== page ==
1.2.89 In general terms, the South West region has a lower diversity of marine mammals than other regions. Harbour porpoise are perhaps the most regular users, particularly in the eastern regions of the Solway Firth, with occasional encounters with the Short-beaked common dolphin. Risso's dolphin and White beaked dolphin encounters are quite low [100] . Whilst the area is not a 'hotspot' for Basking sharks, sightings have been recorded around the coastal areas of Luce Bay, Wigtown Bay and the Isle of Man over the last 25 years, including a number of sightings near to plan option areas OWSW1 and TSW1.

1.2.90 None of the SAC sites in this region have been established for seal interests. However, several seal haul-out sites have been identified in the general area at Little Scares, immediately outside of Luce Bay and within the Solway Firth at the outer sandbanks. Both of these sites are used by grey seals.

1.2.91 The waters of the Solway Firth and the northern portion of the Irish Sea contain known nursery areas for several fish species, particularly the eastern portion of the Firth, including commercially important species such as Spurdog, Herring, Cod, Whiting and Sole amongst others. Spawning areas for Plaice and Sole have been identified within the eastern portion of the Solway Firth, although there is a high degree of uncertainty in available spawning and nursery data.

1.2.92 The River Bladnoch has been designated as an SAC for its importance to Atlantic salmon [101] . However, many rivers and estuaries along the coastline of the Solway Firth are known to be used by Atlantic salmon populations for spawning and nursery grounds, and also support important Sea trout populations [102] .

Figure B1.2.55: Grey Seal At-Sea Usage in the South West (Plan Option Areas)

Grey Seal at sea usage. South West area

Figure B1.2.55: Grey Seal At-Sea Usage in the South West (Plan Option Areas)

Figure B1.2.56: Harbour Seal At-Sea Usage in the South West (Plan Option Areas)

Harbour Seal at sea usage. South West area.

Figure B1.2.56: Harbour Seal At-Sea in the South West (Plan Option Areas)

Figure B1.2.57: Basking Shark Sightings and Hotspots in the South West (Plan Option Areas)

Basking shark sightings and hotspots. South West area.

Figure B1.2.57: Basking Shark Sightings and Hotspots in the South West (Plan Option Areas)

Figure B1.2.58: Cetacean Relative Distribution in the South West (Plan Option Areas)

Cetacean relative distribution. South West area.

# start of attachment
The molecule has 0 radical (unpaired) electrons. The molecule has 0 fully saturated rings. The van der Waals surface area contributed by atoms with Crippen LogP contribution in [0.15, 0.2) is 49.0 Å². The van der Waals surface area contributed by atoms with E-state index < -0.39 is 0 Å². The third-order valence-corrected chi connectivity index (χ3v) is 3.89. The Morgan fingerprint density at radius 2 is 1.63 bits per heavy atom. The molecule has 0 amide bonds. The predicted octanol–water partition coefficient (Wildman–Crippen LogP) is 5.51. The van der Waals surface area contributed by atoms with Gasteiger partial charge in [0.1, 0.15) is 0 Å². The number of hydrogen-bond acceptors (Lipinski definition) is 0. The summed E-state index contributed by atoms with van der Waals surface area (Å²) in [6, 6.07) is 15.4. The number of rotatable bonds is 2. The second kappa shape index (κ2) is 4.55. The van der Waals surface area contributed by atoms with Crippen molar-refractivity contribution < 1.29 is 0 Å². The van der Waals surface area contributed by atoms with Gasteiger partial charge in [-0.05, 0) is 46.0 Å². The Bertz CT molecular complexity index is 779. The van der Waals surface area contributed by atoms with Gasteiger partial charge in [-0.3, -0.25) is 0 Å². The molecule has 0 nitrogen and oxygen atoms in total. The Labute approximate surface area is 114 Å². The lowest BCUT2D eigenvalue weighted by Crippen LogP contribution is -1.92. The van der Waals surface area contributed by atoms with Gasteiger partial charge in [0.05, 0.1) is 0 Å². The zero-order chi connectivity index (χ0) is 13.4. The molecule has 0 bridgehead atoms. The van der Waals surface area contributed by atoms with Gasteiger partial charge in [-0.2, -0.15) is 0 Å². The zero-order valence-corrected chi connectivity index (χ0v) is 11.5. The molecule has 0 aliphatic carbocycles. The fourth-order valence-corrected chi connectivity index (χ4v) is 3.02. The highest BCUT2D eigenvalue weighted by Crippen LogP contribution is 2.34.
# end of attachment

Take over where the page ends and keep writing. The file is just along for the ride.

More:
Figure B1.2.58: Cetacean Relative Distribution in the South West (Plan Option Areas)

1.2.93 The Solway Firth area supports a variety of species of seabirds, particularly during breeding season, reflected in the designation of sites such as the Upper Solway Flats and Marshes, Loch of Inch and Torrs Warren SPA, Rinns of Islay SPA, and inland areas such as Loch Ken, River Dee Marshes, and Glenapp and the Galloway Moors SPAs. Together, these areas support species such as Greater cormorant, Black headed gull, Common gull, Sandwich tern, Manx shearwater, and, to a lesser degree, Northern gannet, Razorbills, Hen harrier and Geese [103] . Outside the breeding season, species numbers within this area are generally reduced with the exception of Black headed gulls which concentrate their numbers inshore near Luce Bay [104] .

1.2.94 IBAs have been identified by Birdlife International at Luce Bay and Loch of Inch and Torrs for their importance for wintering geese. The IBA at Loch Ryan supports important numbers of wintering waterbirds, while others found at Mochrum and Castle Lochs, Wigtown Bay and Upper Solway flats and Marshes, reflect the importance of these areas for wintering wildfowl and waders [105] [106] . Figures B1.2.59 to B1.2.64 display displacement and collision vulnerabilities of seabirds within the South West region.

Figure B1.2.59: Seabird Displacement Vulnerability from Wind Energy in the South West (Breeding Season)

Seabird Displacement vulnerability. Wind Energy. South West area (Breeding season)

Figure B1.2.59: Seabird Displacement Vulnerability from Wind Energy in the South West (Breeding Season)

Figure B1.2.60: Seabird Displacement Vulnerability from Wind Energy in the South West (Winter Season)

Seabird displacement vulnerability. Wind Energy. South West area (Winter season)

Figure B1.2.60: Seabird Displacement Vulnerability from Wind Energy in the South West (Winter Season)

Figure B1.2.61: Seabird Collision Vulnerability from Wind Energy in the South West (Breeding Season)

Seabird collision vulnerability. Wind Energy. South West area (Breeding season)

Figure B1.2.61: Seabird Collision Vulnerability from Wind Energy in the South West (Breeding Season)

Figure B1.2.62: Seabird Collision Vulnerability from Wind Energy in the South West (Winter Season)

Seabird Collision vulnerability. Wind Energy. South West area (Winter season)

Figure B1.2.62: Seabird Collision Vulnerability from Wind Energy in the South West (Winter Season)

Figure B1.2.63: Seabird Collision Vulnerability from Tidal Energy in the South West (Breeding Season)

Seabird collision vulnerability. Tidal Energy. South West area (Breeding season)

Figure B1.2.63: Seabird Collision Vulnerability from Tidal Energy in the South West (Breeding Season)

Figure B1.2.64: Seabird Collision Vulnerability from Tidal Energy in the South West (Winter Season)

Seabird collision vulnerability. Tidal Energy. South West area (Winter season)

Figure B1.2.64: Seabird Collision Vulnerability from Tidal Energy in the South West (Winter Season)